We need to talk about Aladdin – and role models in film

It’s safe to say that I didn’t have high hopes for Guy Ritchie’s new live action remake of Aladdin. And I couldn’t imagine how I’d have felt going in to the cinema if it was my favourite animated Disney film; as was the situation for Mrs Izzard.

Judging by everything the marketing had given us, from the look of the genie and the lacklustre visuals, to the fact it seemed like the actors (*cough* Will Smith *cough*) would struggle their way through the iconic songs, it wasn’t looking good.

So imagine my surprise when we found ourselves thoroughly enjoying the film… As many reviews have pointed out, it’s absolutely a mixed bag. It has its flaws and there are obvious improvements that could be made throughout but it also has some really nice moments and sequences that aren’t to be sniffed at.

One of the biggest concerns from fans of the original film was Will Smith’s Genie and whether he’d be able to do the character justice. Robin Williams is the complete embodiment of the character – so much so that whoever was cast to step into his lamp was always going to have an uphill battle. And there are times – mostly during his songs – when Smith verges on a Robin Williams impression and it’s not the least bit enjoyable. But then all of a sudden he’s given more rope to do something original and the Will smith that we know and love shines through.

Of all the things to love about this film, the musical arrangement is definitely there. The score creates an elaborate musical journey which is much more impactful than the original soundtrack. It revisits and reprises the melodies, delivering an almost high-end musical feel that was missing from the panto-like West End musical.

But one thing that I couldn’t quite make my mind up about are the visuals. They’re lacking in some areas, but striking in others. The physical set and costume design are incredibly detailed but they’re let down by a lot of the VFX. The cave of wonders especially is dark and uninspiring and a far cry from the lavish piles of gold and jewels from the 1992 animated classic.

Without question the best thing about the film are the changes that have been made to Princess Jasmine and consequently what these mean for female characters in Disney films going forward.

Because when we talk about Aladdin, we need to talk about role models in film.

Lots of animated Disney films are rightly criticised for their female characters and the example that sets for young women. Often times they need to rely on male protagonists to save the day. In many cases, there are female characters who are strong-willed at the beginning of a film – I’m thinking Pocahontas and Mulan – but then still end up sitting by while a male character swings in to save the day.

In the 1992 animated Aladdin, Princess Jasmine was one of these characters. At the beginning of the film she makes it clear that she doesn’t want to marry someone her father has arranged for her. But it’s simply because she wants to choose someone to marry herself rather than become the rightful heir to Agrabah’s throne.

This is the biggest change that Guy Ritchie has made to Princess Jasmine, who’s played by the incredible Naomi Scott. She’s now given a strong will but that’s matched with an intelligence and a level-headedness and the drive to do something good for the people living in their kingdom. And unfortunately these are all things missing from a lot of the legacy characters in Disney’s back catalogue of animated films.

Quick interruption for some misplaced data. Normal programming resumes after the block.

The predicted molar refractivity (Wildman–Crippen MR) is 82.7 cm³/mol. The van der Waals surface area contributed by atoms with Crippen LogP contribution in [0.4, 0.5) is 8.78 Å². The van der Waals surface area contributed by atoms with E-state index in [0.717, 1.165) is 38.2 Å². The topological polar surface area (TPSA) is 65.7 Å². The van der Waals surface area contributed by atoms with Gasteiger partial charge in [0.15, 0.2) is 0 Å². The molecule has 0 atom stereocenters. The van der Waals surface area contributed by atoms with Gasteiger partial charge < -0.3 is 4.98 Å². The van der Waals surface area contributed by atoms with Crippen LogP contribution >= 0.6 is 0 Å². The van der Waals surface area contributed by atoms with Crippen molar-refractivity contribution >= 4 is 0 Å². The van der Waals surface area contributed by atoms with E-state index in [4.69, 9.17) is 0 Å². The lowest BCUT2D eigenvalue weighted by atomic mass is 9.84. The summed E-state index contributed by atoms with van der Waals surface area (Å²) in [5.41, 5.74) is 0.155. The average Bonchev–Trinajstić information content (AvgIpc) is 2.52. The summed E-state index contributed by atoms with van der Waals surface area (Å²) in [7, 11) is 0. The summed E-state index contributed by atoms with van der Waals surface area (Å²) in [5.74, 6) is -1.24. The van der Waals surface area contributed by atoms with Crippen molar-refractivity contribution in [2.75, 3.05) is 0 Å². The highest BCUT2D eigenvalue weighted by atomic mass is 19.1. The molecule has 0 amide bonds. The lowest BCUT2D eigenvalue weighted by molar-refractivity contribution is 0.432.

Listening to a podcast recently, Terri White the editor-in-chief of Empire and Pilot Magazines, was questioning the development of a female character by questioning how much we know about them at the end of their stories, compared to at the beginning. And I’ve found myself thinking about this as I’ve watched things since. I’ve found myself more than ever asking whether the filmmakers have given us enough development of their female characters.

And in Aladdin’s live-action outing, we do know more – and it’s great! Princess Jasmine talks about her mother and she talks about how she’d lead the kingdom of Agrabah. We learn that she knows at least a bit about cartology and has a connection with the chief guard’s family. These are all things we don’t get a glimpse of from the animated version because 2D Jasmine is… well very 2D.

Jasmine having passions and ambitions of her own are the things that make her a much better role model for young girls and women watching this remake. My niece is unashamedly a girly-girl and loves lots of the Disney Princesses. But do I want her thinking that the biggest choice she can make is which person to marry?

No, I want her to be like Princess Jasmine 2.0 – a woman with her own thoughts and ambitions and something important to say. And it’d be great if she did that wearing her glittery Rapunzel dress.

But it’s not just about positive role models for young women. Young men need to see these role models too so that the next generation don’t give women the chance to shine just because ‘equality’ is now a thing and that’s what they should do.

In the same way that I want my niece to see positive, intelligent and powerful women in film and TV, I want her brother to see them too. By telling stories that include great female characters, maybe the next generation won’t have views that are quite so cemented in what’s a man’s role in cinema and what’s a woman’s.

So more of the same please Disney. If the media behemoth’s plan is to continues remaking its animated classics, here’s hoping that it gives a few other female characters the same treatment as it’s allowed Princess Jasmine.

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